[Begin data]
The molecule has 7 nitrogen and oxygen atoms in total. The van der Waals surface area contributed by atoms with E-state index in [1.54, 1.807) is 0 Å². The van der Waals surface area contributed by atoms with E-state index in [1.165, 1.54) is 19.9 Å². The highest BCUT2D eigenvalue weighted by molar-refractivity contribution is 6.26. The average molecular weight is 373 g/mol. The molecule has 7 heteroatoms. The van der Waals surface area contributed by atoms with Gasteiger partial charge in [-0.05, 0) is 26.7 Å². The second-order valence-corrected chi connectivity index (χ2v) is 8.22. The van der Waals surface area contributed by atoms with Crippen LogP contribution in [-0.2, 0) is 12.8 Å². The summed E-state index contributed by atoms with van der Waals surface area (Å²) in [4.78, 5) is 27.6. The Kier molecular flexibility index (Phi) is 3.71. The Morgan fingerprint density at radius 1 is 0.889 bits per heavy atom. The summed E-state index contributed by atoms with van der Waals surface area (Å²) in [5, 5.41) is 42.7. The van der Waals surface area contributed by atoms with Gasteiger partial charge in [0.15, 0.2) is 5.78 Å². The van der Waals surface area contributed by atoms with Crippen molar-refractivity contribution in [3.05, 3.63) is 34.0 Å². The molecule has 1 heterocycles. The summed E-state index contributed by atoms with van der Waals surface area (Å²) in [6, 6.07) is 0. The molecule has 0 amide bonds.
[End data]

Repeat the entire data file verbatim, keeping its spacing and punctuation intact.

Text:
The molecule has 7 nitrogen and oxygen atoms in total. The van der Waals surface area contributed by atoms with E-state index in [1.54, 1.807) is 0 Å². The van der Waals surface area contributed by atoms with E-state index in [1.165, 1.54) is 19.9 Å². The highest BCUT2D eigenvalue weighted by molar-refractivity contribution is 6.26. The average molecular weight is 373 g/mol. The molecule has 7 heteroatoms. The van der Waals surface area contributed by atoms with Gasteiger partial charge in [-0.05, 0) is 26.7 Å². The second-order valence-corrected chi connectivity index (χ2v) is 8.22. The van der Waals surface area contributed by atoms with Crippen LogP contribution in [-0.2, 0) is 12.8 Å². The summed E-state index contributed by atoms with van der Waals surface area (Å²) in [4.78, 5) is 27.6. The Kier molecular flexibility index (Phi) is 3.71. The Morgan fingerprint density at radius 1 is 0.889 bits per heavy atom. The summed E-state index contributed by atoms with van der Waals surface area (Å²) in [5, 5.41) is 42.7. The van der Waals surface area contributed by atoms with Gasteiger partial charge in [0.15, 0.2) is 5.78 Å². The van der Waals surface area contributed by atoms with Crippen molar-refractivity contribution in [3.05, 3.63) is 34.0 Å². The molecule has 1 heterocycles. The summed E-state index contributed by atoms with van der Waals surface area (Å²) in [6, 6.07) is 0. The molecule has 0 amide bonds.